The plastered wall
It was a dazzling daybreak; clouds had long been engulfed by azure sky, leaving the upside down bowl of majestic vastness appear like a master piece. All was set. We were a bit early out there to water the back wall of our old house that was to be plastered that morning.
There was a strong stimulation to plaster the wall that was about to fall into pieces and was damaged beyond repairs. The task seemed easier and we were shifting the old logs from backyard to safer place only to ensure free movement for the labourers.
Water splashed all over, it appeared that the old bricks had never been quenched, the old blocks of baked clay absorbed a lot of water and then we stopped to satiate them further because water had already spoiled the path and garden.
A sweet music echoed from the bricks like a symphony at a concert. The wall looked majestic and fresh copious with a mesmerized hiss. All this lost for half an hour till a cluster of birds came out and started to observe the wall.
Their nests had long been washed down. They were protesting, protest invalidated the earlier echo and now the chirping was intense. These flying machines were guarding their nests and were narrating pain of losing their nests.
The laborers finally started to apply more water which compelled these little guests to surrender. They did, indeed, but a constant chirping brought us out to observe the situation. Yes, these little birds were annoyed, but then we ignored. Although, sighs, regret and sad expressions were the gestures human face could only put on to ignore the voice.
A five year old boy could hardly endure the suffering of the birds; he rushed to his grandfather and tried to plead him to stop the work. Grandfather was unmoved. The boy tried to persuade his father who too hardly paid any attention and asked the boy to be indoors.
The little boy moved sadly, opened the window in the second story of the adjustcent house and kept gazing at the sky occasionally and the few birds that were still hopeful to regain their fort, but they had only a remote hope, nothing they could do to stop the army to leave their fort for mercy means.
As the plaster was pasted on the wall, every lump of the cement would bruise the little heart monitoring at the window. Like little birds, his hope too exhausted and he closed the window.
“Do birds and insects have right to live on the earth? Don’t they have legacy to live on the earth that belongs to God”, the boy kept asking. His voice was feeble like the occasional chirp of a sparrow that was still hoping to regain its fort. All that the little bird could afford was to wait till its entrance be sealed once for all.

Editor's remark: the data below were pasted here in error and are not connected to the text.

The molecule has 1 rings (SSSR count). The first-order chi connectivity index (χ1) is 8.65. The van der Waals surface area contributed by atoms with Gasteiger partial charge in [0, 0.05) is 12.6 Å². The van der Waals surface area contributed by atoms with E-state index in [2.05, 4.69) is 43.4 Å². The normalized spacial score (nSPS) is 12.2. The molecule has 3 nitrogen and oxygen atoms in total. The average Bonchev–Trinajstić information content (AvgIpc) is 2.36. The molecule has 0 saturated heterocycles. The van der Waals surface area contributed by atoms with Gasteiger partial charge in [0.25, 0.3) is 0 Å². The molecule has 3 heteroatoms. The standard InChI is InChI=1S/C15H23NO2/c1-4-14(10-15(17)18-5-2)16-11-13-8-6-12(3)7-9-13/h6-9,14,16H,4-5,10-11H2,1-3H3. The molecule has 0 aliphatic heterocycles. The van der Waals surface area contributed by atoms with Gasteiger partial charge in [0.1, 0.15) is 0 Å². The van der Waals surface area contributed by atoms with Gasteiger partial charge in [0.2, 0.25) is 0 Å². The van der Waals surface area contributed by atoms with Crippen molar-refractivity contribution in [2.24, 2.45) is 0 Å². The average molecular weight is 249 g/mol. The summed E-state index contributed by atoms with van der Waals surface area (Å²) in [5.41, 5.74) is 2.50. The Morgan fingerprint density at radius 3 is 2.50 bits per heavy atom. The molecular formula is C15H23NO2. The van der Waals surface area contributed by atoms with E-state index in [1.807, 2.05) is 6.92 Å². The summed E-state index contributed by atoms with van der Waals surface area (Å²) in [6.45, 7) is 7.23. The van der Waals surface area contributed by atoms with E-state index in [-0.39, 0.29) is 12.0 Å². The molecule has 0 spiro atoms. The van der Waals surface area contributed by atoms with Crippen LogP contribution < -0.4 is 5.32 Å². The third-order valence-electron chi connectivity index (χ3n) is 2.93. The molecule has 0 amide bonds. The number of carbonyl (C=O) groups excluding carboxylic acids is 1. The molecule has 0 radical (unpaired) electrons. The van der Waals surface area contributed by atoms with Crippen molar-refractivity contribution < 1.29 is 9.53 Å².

Half of the wall till after noon was plastered and the little bird was still perched on the sill of a window of a neighboring house. The labourers were working hard to finish the assigned work before the dusk and they had almost changed the topography of the wall. The scaffold was raised before a day, ropes and stairs were fixed properly to ensure the safety. But the little boy was too much annoyed with these labourers and every time he gazed at the bird, he was uttering his choicest curses which on one occasion almost turned into reality as one of the labourers almost had a fall before his hand found a bamboo pole to save himself.
At dusk, the finishing touch session started and the wall before the boy was ready to face the wrath of everyone. Tools were collected and bamboo poles removed, the little boy who all the day was cursing one and all once again raised his eyes to observe the little sparrow on the sill, but to his surprise, the little bird had already left. His face had all the crimson colour of the cosmos on, his eyes had the hell fire well in place, his nostrils were contracting and expanding like a wounded lion , his forehead had all the haphazard lines of confusion well visible. He was there like a devil to ruin entire human populace, and his little heart was throbbing ruthlessly for no one could read his volumes. He felt isolated and dejected amidst of his family and loving parents. His eyes were curiously peeping down every member of his family and he could see everyone had a big heart, sizably gigantic, but very little space for compassion. He peeped down in his own valley, found it extensively wide jeweled with green meadows and fresh water streams without fencing or raised stone bunds. His valley seemed open to all, no wall at all, from everywhere sky would be visible, no towers or skyscrapers, the moon would appear bright and brilliant, an extension of Majestic Vastness.
At the night, the little boy once again came out to see if he could locate the little bird, but there was nothing on the sill. The boy smiled and understood that God’s earth is large enough to hold a bird. His smile had pulled down all the walls of world, for him the world seemed endless. Amidst of this development, in the back of his mind, the echo of human limitations was vibrant. The plaster wall before him was a mere depiction of a plastered mind of a human being, living within the walls of his own creation, inhaling within the walls of his own dale and managing his limitations within his own plastered house guarded by steel gates and grills.
“The bird is but free, no wall can stop the wings to beat and kiss the azure vast, no plaster can seal a nest of a bird, indeed within the human mind, no bird can ever live”, he muttered.